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Historically, we know that conviction rates for these crimes are shockingly low. How can we expect or encourage survivors to come forward when so few cases ever succeed, Nadine Tunasi writes.
Sexual violence is a crime against humanity. It is brutal, deliberate and intended to punish and humiliate people and their communities.
And more and more, we’re seeing sexual violence being used as tactics of war, torture and terrorism in conflicts across the globe.
The recent reports coming out of the Democratic Republic of Congo (DRC), my home, are deeply alarming. The DRC has become a very dangerous place to be a woman, let alone a little girl.
Victims of conflict-related sexual violence suffer from physical and psychological trauma, long-term injuries, and HIV infection, and some have died.
Women are forced to deal with unwanted pregnancies, mothers bear the brunt of being excluded by their own families and communities, and men and boys face health and legal barriers because of stigma.
The impact of sexual violence is pervasive and destructive. And the sheer number of people affected by sexual violence shows just how many families and communities are impacted and destroyed.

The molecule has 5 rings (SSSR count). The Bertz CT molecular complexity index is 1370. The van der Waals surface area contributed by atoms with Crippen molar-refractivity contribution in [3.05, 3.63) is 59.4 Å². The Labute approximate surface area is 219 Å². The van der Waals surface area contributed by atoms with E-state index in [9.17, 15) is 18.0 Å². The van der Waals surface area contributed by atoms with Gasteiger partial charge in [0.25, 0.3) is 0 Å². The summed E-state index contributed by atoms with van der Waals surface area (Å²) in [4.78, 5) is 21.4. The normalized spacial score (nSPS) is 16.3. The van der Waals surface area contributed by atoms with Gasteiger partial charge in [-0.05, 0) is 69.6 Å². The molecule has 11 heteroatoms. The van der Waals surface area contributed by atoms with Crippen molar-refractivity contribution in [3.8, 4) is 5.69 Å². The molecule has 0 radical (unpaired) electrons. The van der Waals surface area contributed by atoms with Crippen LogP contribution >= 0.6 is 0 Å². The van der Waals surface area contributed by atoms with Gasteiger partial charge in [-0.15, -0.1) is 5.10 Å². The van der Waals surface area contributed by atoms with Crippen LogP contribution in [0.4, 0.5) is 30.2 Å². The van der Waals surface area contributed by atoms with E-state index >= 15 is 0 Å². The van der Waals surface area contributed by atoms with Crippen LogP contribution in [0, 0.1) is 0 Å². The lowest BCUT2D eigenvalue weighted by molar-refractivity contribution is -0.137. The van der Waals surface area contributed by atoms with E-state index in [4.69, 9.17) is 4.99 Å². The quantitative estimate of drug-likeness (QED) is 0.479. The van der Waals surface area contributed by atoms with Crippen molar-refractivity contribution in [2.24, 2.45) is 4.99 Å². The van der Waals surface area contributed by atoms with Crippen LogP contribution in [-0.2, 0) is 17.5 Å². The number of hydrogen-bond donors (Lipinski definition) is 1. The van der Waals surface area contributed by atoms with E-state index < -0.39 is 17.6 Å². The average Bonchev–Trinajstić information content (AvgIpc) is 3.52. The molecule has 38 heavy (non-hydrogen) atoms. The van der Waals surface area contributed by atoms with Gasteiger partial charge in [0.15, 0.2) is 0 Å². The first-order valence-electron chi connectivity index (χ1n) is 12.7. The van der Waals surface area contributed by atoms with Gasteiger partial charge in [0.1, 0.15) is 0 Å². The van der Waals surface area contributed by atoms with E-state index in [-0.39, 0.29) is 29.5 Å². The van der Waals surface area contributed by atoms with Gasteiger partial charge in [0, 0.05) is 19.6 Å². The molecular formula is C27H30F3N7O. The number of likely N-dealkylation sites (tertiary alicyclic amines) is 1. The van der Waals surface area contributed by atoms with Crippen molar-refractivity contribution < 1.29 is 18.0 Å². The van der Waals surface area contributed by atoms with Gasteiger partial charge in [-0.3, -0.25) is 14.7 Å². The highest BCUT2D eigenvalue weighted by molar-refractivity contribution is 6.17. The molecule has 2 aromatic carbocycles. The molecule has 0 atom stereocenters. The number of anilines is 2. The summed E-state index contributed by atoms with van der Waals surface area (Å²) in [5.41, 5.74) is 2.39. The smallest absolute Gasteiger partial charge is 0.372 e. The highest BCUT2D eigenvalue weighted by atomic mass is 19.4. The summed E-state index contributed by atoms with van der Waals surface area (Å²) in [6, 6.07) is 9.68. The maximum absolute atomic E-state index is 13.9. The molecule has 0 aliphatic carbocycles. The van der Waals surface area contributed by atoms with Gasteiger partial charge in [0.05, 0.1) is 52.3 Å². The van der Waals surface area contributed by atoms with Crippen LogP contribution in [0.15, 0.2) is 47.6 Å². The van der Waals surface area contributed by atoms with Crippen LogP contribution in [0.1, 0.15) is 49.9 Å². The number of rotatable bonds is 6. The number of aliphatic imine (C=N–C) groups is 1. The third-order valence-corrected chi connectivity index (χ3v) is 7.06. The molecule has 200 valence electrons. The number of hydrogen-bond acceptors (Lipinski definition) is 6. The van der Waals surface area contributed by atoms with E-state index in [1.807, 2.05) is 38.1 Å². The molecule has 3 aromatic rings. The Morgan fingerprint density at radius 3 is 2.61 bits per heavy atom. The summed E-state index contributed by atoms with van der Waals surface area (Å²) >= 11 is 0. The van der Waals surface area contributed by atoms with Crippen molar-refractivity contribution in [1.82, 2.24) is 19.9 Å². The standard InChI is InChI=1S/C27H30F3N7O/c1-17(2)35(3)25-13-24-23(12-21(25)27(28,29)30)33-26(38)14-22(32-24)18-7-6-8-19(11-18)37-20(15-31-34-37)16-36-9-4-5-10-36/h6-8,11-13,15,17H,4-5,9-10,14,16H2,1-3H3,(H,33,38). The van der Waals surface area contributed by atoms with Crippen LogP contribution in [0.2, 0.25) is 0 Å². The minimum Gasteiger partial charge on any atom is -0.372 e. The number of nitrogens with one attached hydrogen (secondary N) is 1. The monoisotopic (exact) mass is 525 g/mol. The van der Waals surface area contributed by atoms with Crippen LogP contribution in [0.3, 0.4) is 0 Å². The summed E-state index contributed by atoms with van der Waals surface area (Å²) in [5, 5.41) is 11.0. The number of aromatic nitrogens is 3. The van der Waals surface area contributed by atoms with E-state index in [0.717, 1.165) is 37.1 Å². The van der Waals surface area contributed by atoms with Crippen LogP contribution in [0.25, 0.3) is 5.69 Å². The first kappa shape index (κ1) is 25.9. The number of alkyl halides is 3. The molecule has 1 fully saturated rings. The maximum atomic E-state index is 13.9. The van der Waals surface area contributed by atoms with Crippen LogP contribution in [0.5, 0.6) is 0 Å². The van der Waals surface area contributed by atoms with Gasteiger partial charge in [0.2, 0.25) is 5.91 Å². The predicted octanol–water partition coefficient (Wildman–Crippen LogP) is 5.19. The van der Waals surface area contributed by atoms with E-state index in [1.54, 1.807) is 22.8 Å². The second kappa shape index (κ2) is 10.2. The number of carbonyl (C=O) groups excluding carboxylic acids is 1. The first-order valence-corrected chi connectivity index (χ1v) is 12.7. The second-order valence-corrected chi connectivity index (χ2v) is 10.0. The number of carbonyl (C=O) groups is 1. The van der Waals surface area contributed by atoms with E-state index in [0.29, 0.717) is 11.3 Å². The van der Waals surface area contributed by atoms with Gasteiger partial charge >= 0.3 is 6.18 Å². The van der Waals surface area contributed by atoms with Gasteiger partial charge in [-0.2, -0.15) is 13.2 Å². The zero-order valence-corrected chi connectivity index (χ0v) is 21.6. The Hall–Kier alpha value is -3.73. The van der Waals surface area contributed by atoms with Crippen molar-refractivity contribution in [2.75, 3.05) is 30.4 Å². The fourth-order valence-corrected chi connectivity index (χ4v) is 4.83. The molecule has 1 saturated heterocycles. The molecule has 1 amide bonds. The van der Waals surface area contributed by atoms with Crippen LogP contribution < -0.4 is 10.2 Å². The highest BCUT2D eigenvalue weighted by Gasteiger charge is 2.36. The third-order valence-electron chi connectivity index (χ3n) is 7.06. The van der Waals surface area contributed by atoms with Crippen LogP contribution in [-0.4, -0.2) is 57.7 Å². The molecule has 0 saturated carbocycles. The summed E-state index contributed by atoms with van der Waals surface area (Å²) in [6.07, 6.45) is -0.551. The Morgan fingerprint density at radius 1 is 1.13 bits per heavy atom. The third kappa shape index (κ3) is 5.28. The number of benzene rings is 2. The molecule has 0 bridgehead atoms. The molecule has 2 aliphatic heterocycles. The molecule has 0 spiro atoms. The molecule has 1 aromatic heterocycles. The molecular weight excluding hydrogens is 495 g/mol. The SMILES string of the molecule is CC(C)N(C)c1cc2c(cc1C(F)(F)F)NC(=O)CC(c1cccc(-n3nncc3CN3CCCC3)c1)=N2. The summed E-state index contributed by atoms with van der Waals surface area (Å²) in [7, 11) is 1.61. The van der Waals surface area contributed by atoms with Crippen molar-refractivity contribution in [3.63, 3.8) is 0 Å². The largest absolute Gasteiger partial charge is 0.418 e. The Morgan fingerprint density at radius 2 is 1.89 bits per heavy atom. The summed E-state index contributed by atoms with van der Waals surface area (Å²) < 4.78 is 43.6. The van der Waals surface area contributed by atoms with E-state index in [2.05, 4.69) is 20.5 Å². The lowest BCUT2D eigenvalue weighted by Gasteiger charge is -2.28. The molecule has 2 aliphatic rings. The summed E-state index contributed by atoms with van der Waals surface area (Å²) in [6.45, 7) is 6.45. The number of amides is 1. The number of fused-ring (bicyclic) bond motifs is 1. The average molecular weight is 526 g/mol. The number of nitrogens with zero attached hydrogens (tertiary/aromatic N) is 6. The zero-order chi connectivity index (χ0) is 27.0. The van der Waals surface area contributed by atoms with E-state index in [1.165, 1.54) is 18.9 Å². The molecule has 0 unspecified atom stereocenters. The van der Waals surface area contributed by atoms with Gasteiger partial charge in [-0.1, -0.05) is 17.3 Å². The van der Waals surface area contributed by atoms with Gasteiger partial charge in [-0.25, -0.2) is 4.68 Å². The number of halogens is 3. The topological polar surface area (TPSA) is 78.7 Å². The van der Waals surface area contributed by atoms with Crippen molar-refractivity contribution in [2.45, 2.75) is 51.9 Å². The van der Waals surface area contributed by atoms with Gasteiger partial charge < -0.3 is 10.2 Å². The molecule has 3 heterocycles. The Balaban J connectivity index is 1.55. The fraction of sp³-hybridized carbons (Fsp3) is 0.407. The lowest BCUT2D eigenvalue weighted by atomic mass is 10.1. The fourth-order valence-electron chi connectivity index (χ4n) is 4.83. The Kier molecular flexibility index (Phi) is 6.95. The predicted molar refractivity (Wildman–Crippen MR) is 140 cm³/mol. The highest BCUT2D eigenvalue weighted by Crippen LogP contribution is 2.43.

The repetition of sexual violence keeps survivors living in constant fear and feeling vulnerable to further attacks.
No faith in the system, no trust in the authorities
When you live in a country where there is no rule of law, and where those who perpetrate serious crimes get away with impunity, you can only worry. It’s impossible to feel safe.
The available statistics on survivors of global conflict-related sexual violence are unhelpful because we know that, where they have been done, studies in national contexts show that in peacetime around 90% of rape survivors never report what’s happened to them. In conflict settings the barriers to reporting only increase.
There’s a multitude of reasons why survivors don’t go to the police — because they have no faith in the justice system or little trust in the authorities, or they might have grave concerns about how they could be treated, and they fear for their safety.
Historically, we know that conviction rate for these crimes is shockingly low. How can we expect, or encourage, survivors to come forward when so few cases ever succeed?
Currently, it’s civil society and survivor-led organisations who are leading the charge when it comes to raising awareness of conflict-related sexual violence.
And although many survivors are grateful for the ongoing conversation on this issue, we face a real challenge now of converting global awareness into tangible support that gives those affected the chance to rebuild their lives.
Right now, not enough survivors are being given the assistance they need.
All survivors deserve the same compassion and care
Many survivors want to see their own countries taking concrete steps towards preventing, stopping, and responding appropriately to conflict-related sexual violence.